Calling All Dogs
---- of barking and beeping
Several seasons ago, I parked my camper on the lonely sagebrush banks of the Little Wood River. I was there to hunt sage grouse, and my male Brittany sure knew it. He was panting and prancing all over the place, telling me it was time to grab the guns and GO! But then I spotted a big brown trout finning steadily in the river’s moss-filled current. I decided to go fishing first and maybe sagehen gunning a little later.
by Richard North
Naturally the Brit didn’t like that news, especially when I chained him to the shady side of the truck. I would have let him tag along, but his free running always spooked stream fish badly.
I hadn’t walked 50 yards upstream and my canine pal started his mournful "abandoned" howl. I walked faster, hoping he’d stop when I got out of sight. It didn’t work. Over the Little Wood’s vast sagebrush flats, Ruff’s miserable barking and moaning carried a full mile in the still September air. I caught a few nice browns that afternoon, but the enjoyment was tempered by that blamed mutt howling non-stop in the background.
The following summer, while bass fishing on Anderson Lake east of Coeur d’Alene, I again tied Ruff to the truck while boating around nearby. Over the glassy water came the mournful howling, disturbing not only me but several other anglers working adjacent weedbeds. I knew it would do no good to scold and slap the pooch around when I returned to him. He probably hated being left so much that he would probably howl instinctively and automatically, anyway.
That’s when I ordered a No-Bark Training Collar from D. T. Systems. This clever device is a shock collar with a small "mike" resting against the dog’s larynx. Two shock electrodes are located on each side of the mike. Whenever the pooch howls or barks, the mike triggers a half-second shock to discourage the noise. A four-second delay is built in before the next shock, so the mutt is popped only at the beginning of each howl. Shock intensity can be varied easily as needed, and long/short electrodes are provided for dogs with light and heavy coats.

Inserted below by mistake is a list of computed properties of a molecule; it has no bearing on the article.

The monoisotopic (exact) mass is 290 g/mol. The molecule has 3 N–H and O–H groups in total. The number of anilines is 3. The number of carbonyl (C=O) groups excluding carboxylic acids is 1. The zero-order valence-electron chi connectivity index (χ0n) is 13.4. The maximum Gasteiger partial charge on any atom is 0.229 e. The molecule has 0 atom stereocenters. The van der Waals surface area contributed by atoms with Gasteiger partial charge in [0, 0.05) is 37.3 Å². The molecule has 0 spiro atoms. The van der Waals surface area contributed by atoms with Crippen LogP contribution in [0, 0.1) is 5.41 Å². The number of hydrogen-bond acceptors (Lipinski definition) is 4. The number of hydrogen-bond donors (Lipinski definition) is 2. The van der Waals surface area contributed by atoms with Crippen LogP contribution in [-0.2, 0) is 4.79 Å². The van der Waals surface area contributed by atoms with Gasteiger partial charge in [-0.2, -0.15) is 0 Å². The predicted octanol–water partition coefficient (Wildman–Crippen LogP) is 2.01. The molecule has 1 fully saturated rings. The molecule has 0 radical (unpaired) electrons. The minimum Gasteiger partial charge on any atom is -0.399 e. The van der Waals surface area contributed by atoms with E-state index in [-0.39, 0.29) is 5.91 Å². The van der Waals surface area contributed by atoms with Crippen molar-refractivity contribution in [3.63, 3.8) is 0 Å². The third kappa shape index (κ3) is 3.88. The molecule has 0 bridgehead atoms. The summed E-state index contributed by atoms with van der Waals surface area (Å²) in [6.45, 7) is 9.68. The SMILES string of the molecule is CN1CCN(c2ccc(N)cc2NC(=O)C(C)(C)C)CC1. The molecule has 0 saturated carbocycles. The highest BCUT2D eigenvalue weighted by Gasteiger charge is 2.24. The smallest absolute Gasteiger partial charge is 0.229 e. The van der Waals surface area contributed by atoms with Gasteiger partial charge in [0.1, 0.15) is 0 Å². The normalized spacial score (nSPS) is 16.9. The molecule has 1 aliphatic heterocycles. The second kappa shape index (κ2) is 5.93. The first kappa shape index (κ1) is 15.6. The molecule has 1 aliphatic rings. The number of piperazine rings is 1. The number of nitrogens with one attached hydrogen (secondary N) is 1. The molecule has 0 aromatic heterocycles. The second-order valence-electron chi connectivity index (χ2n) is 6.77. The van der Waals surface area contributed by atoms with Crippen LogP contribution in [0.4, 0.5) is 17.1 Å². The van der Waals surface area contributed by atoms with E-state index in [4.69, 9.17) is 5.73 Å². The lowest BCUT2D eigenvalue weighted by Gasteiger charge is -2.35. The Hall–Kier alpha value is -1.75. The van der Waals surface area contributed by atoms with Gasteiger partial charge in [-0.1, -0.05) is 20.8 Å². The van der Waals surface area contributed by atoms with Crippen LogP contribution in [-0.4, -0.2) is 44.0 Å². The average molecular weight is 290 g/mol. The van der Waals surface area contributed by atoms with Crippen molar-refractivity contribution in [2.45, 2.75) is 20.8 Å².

Fantastic! As the company recommends, I first tried the no-bark training collar under supervised conditions in our back yard. Through the window we watched our chained Brit "work up a pout" and start to whine, and then graduate to his howl. When a certain pitch had been reached, we saw him jump and yip in surprise. He was quiet for a while, then he began to whine again. He barked at us, and then jumped again. He automatically yipped at the pain, but the collar’s built-in delay kept him from being hit again for it. After this, he would whine, but then would "remember" that that led to no good, so he would just pull on his chain. Finally he lay down and just watched the back door.
When we went out and unchained him, he was trembling slightly, but he was a hyper-Brittany, whose father was a field trial champion, so he was always trembly. He seemed to learn the lesson. After that I used it a couple times more as a needed reminder, but from then on, when I tied him to something and left him behind, he just settled down, curled up, and accepted the situation, although would look up forlornly. For its cost, the no-bark is an investment in peace of mind we should have made years ago!
Another dog electronics device I was much impressed with last fall is the "beeper collar." You can pick among several brands in outdoor mailorder catalogs. These waterproof collars emit electronic "beeps" at regular or ragged intervals while your dog is casting about in heavy pheasant cover, or maybe far away in tumbled chukar rocks.
A beeper’s main function is to keep dogs located so they don’t cast too far, head in the wrong direction, or hit a silent, unseen point.
OK, so how is this better than an old-fashioned dog bell? For one thing, electronic beeps are louder and more distinct than bell jangling and carry well to about 300 to 400 yards. More importantly, when your dog goes on point a beeper speeds up or regularizes its frequency so you can get over there quick! A bell just goes silent on a point, so you must struggle to locate your dog quickly in cover – or wonder if the long-legged critter strayed over a ridge somewhere.
My first experience with beeper collars was along the lower Payette River with two friends from Oklahoma who wanted to try their wide-ranging bobwhite pointers on Idaho pheasants. At first I thought my inexpensive dog bell worked as well as their $120 beepers, but soon I lost track of Ruff in thick brush and started working up a sweat trying to relocate him. Meanwhile, my two Oklahoma pals easily followed their beeping pointers until the sound suddenly turned steady. We all hurried over and found one dog locked on a big rooster while his kennelmate backed him nicely. When that cackling longtail folded in a sweet feather puff between two yellow cottonwoods, I wanted a beeper collar BAD!
On Dog Training Rules